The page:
It would seem vastly simpler to jack up the empty booster and reposition it on the pad than to try and get this accurate with the actual landing.

Randy
From The Amazing Catstronaut on the Black Arrow LV:
British physics, old chap. It's undignified to belch flames and effluvia all over the pad, what. A true gentlemen's orbital conveyance lifts itself into the air unostentatiously, with the minimum of spectacle and a modicum of grace. Not like our American cousins' launch vehicles, eh?

Online matthewkantar

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Re: ITS Booster Return - Final Landing and Mounting
« Reply #54 on: 10/09/2016 03:06 AM »
7 not 42, only the inner 7 engines gimbal and are used for landing.

I am aware of the number of fixed and gimbaling engines in the SpaceX proposal. What I was referring to is that the minimum thrust achievable from the cluster of 42 engines on the bottom (20% of 1/42 of the takeoff thrust) is far below the vehicle's empty weight, so unlike the first stage of the Falcon 9, the ITS booster should be able to come in as slowly as it needs to. To achieve operational efficiency, it'll want to come in hot, but that can approached stepwise with mellower initial landing profiles.

Matthew

Offline jak Kennedy

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Re: ITS Booster Return - Final Landing and Mounting
« Reply #55 on: 10/09/2016 03:44 AM »
I think I'm missing something. Why the rush to land back on the launch mount? Don't you have to wait for whatever you wish to rendezvous with to pass overhead?

Offline Patchouli

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Re: ITS Booster Return - Final Landing and Mounting
« Reply #56 on: 10/09/2016 04:02 AM »

I like this.  Could be done with a barge floating on a shallow pool with a few high-powered winches arrayed around it to rapidly position it.  Or perhaps a really big air-bearing supported cradle positioned by winches.

None of that is viable in the real world

Dunno about the rest, but the pool thing was floated (sorry  :-[) by Boeing's SPS SSTO back in 1978.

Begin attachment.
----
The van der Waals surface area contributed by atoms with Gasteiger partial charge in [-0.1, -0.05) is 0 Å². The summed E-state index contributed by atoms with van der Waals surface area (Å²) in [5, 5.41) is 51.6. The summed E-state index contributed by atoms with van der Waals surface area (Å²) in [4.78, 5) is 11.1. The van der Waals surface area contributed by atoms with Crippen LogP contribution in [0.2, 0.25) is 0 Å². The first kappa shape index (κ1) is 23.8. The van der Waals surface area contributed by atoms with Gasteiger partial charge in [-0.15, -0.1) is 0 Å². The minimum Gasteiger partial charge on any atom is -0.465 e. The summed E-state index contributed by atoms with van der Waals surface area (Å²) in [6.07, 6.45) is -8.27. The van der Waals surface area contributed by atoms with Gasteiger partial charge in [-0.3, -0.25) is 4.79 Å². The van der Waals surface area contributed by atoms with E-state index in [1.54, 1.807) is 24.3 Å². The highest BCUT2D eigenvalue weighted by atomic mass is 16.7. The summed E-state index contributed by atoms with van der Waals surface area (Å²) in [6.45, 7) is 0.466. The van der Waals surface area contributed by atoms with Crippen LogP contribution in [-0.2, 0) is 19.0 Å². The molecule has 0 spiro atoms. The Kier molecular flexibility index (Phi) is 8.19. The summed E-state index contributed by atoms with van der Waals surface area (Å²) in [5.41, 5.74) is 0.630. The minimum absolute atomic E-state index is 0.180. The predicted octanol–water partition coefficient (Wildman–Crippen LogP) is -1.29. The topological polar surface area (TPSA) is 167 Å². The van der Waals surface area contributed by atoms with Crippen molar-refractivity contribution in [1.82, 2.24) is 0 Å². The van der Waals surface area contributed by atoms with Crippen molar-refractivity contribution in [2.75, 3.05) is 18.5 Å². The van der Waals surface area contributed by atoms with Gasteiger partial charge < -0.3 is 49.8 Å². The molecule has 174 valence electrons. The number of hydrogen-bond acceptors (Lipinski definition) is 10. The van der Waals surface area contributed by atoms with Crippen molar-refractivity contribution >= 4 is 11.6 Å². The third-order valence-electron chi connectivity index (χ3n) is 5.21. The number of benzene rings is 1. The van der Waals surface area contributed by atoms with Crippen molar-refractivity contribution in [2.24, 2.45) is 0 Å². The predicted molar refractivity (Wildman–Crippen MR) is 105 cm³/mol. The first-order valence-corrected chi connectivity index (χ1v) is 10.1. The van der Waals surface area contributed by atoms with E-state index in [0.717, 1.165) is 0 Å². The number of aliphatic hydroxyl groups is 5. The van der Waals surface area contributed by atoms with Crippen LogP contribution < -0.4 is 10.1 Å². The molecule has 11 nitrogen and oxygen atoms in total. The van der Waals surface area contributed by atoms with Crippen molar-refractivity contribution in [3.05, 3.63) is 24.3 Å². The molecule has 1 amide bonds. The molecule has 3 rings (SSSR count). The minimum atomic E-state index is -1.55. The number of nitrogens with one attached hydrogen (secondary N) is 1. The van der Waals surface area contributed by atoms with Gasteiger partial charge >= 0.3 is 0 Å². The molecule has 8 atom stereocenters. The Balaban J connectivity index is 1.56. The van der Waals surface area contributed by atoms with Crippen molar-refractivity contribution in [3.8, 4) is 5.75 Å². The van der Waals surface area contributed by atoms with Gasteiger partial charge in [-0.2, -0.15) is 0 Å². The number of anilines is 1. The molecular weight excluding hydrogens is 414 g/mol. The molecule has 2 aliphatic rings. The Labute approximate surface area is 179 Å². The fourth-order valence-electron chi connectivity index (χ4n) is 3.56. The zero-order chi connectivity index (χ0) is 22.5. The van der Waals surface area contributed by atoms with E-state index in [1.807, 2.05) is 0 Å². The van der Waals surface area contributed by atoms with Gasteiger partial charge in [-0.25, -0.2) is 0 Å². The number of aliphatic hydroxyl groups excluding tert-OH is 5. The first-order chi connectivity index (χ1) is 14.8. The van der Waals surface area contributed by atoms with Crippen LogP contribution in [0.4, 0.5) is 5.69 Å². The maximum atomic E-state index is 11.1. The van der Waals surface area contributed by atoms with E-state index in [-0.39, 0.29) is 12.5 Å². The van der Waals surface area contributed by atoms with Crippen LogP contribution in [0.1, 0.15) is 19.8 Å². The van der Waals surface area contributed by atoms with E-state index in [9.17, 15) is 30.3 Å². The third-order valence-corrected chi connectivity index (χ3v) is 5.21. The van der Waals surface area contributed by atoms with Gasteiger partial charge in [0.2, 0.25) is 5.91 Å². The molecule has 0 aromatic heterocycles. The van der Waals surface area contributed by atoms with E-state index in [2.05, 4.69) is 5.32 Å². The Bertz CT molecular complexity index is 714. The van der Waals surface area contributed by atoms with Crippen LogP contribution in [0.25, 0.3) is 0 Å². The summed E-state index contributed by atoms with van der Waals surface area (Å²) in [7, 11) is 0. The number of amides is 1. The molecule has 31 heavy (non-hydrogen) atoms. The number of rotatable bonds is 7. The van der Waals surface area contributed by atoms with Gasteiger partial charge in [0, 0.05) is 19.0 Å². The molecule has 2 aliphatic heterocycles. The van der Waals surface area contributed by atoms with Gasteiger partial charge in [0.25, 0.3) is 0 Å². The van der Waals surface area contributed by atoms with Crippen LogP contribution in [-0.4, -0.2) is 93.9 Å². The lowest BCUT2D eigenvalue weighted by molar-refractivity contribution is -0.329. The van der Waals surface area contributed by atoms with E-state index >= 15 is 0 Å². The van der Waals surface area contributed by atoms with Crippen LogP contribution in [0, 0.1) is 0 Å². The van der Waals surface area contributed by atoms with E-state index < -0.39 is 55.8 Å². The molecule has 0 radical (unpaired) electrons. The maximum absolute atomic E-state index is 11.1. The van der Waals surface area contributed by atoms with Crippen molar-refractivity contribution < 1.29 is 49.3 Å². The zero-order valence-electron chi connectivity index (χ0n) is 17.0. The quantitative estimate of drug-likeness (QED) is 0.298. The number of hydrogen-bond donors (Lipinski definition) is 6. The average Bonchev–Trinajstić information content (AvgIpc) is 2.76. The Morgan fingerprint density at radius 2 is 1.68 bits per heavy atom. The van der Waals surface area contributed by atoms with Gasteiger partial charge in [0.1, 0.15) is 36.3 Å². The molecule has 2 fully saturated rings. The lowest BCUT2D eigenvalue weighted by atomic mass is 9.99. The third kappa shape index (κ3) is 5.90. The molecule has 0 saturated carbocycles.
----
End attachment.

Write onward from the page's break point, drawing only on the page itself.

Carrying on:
It lacked the barge, though, rockets landed directly on the water.

I suspect as the ITS concept develops it's mission profile will change and may even explore aspects of similarly sized vehicles such as the SPS SSTO and Rombus.

Look at the evolutions past vehicles including Spacex's own went through.
« Last Edit: 10/09/2016 05:09 PM by Patchouli »

Offline guckyfan

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Re: ITS Booster Return - Final Landing and Mounting
« Reply #57 on: 10/09/2016 06:31 AM »
I think I'm missing something. Why the rush to land back on the launch mount? Don't you have to wait for whatever you wish to rendezvous with to pass overhead?

As soon as there would be several ITS to service they can easily be spaced so they can be reached at different times of day. Though the time when they really need several launches per day is still a while off, they plan for it. It also makes pad operations a lot simpler and cheaper.

Edit: initially replied to the wrong post
« Last Edit: 10/09/2016 06:36 AM by guckyfan »

Offline meekGee

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Re: ITS Booster Return - Final Landing and Mounting
« Reply #58 on: 10/09/2016 07:12 AM »
7 not 42, only the inner 7 engines gimbal and are used for landing.

I am aware of the number of fixed and gimbaling engines in the SpaceX proposal. What I was referring to is that the minimum thrust achievable from the cluster of 42 engines on the bottom (20% of 1/42 of the takeoff thrust) is far below the vehicle's empty weight, so unlike the first stage of the Falcon 9, the ITS booster should be able to come in as slowly as it needs to. To achieve operational efficiency, it'll want to come in hot, but that can approached stepwise with mellower initial landing profiles.

Matthew